In investor-State arbitration, the tribunal’s chair (or the “president” or “presiding arbitrator”) refers to the presiding arbitrator. In addition to the adjudication function performed by all co-arbitrators, the chair usually also manages the case process, e.g. organising procedural conferences, presiding over the tribunal’s discussion, drafting the orders, decisions and award, etc.
II. Appointment method
A three-person tribunal is more common in investment arbitration.1 Subject to the provisions in the applicable investment treaty and the arbitration rules, the main methods of appointing the tribunal’s chair include:
Various institutions and officials may serve as an appointing authority, including the Chairman of the Administrative Council of ICSID, the ICSID Secretary-General,6 the Secretary-General of the Permanent Court of Arbitration,7 the President of the Court of International Arbitration of the International Chamber of Commerce,8 and the President of the International Court of Justice.9
III. Requirements to the tribunal's chair
Following the general criteria applied to co-arbitrators, the presiding arbitrator is often required to be impartial and independent under most arbitration rules.12 Recent investment treaties have specified the qualifications of the chair, e.g. nationality other than the disputing parties, expertise and/or experience in public international law, international investment law, settlement of international disputes, etc.13 In practice, the disputing parties may, however, waive the nationality and other requirements by agreement14 and tailor the qualities that they believe the chair should possess.
In waiving the requirements, the parties must be conscious of the mandatory provisions of the applicable treaties. In Urbaser SA & Anor v. Argentine Republic, for instance, the parties originally agreed to waive the nationality requirement of the tribunal members.15 The waiver was insufficient, however, to circumvent Article 39 of the ICSID Convention, which requires the majority of the tribunal members to have a nationality different than the nationality of the parties to the dispute. The nationality requirement of Article 39 does not apply only if “each individual member of the Tribunal has been appointed by agreement of the parties.” In the absence of the parties’ agreement on each member of the tribunal, ICSID refused to accept the designation of the arbitrators having a nationality of the parties.16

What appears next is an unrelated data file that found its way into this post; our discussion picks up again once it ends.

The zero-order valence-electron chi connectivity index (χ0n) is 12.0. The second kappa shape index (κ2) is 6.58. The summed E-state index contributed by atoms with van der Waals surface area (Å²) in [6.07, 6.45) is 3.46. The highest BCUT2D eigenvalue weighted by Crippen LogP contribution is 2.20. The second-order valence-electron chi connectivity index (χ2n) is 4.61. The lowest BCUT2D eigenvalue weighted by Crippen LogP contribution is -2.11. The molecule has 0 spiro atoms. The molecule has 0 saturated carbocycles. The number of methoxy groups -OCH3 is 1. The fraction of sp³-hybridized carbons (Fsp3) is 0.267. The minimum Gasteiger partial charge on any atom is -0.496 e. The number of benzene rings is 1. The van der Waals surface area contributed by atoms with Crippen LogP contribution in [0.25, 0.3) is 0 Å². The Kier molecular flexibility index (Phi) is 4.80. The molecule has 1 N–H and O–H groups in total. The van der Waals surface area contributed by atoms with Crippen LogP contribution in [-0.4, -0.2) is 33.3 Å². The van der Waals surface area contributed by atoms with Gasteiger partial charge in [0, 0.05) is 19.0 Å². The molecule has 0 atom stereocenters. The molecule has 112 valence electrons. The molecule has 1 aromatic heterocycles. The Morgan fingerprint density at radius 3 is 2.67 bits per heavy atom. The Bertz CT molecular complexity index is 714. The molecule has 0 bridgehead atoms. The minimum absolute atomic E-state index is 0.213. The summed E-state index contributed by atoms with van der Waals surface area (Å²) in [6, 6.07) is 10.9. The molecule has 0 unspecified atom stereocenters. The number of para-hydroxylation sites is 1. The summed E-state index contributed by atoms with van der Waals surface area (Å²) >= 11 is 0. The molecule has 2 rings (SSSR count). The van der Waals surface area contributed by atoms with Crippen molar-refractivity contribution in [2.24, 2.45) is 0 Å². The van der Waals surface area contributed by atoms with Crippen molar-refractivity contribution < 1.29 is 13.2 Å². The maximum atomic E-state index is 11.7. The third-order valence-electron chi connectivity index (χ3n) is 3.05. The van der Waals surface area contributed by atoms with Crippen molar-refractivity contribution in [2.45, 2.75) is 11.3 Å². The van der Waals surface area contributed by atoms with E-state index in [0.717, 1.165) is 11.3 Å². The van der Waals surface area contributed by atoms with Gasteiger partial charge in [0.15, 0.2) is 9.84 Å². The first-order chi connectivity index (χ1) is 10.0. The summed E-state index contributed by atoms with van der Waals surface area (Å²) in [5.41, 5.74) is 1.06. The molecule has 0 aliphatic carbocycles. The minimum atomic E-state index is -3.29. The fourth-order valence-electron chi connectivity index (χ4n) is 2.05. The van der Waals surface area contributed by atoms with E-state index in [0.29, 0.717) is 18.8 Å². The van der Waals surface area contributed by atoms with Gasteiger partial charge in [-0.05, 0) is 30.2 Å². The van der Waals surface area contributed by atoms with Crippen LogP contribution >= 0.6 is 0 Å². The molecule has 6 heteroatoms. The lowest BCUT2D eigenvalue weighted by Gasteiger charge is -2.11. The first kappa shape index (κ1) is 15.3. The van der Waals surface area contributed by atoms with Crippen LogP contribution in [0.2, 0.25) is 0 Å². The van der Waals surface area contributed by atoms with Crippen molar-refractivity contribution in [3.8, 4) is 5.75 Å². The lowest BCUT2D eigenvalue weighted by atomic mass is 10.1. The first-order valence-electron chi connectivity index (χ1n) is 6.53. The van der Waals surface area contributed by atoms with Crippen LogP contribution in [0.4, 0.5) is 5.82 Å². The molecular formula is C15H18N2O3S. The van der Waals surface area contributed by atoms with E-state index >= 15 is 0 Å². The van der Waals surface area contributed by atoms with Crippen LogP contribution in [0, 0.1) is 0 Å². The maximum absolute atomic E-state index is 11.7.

It is important for a tribunal’s chair in investment arbitration to ensure a fair and efficient arbitration process. See further Arbitrator’s Duties.
As such, in line with the applicable arbitration rules, the applicable treaty and the parties’ agreement, the power and function of the tribunal’s chair may include:
The parties are generally advised to avoid a sitting of the tribunal in the absence of the president. Under the ICSID Convention and the Rules, the decisions of the tribunal must be made by an absolute majority of its members.24 A possibility remains, as some commentators have suggested, that a decision may be reached in the absence of the president, as such president may be considered in “abstention” and thus be counted as a negative vote.25
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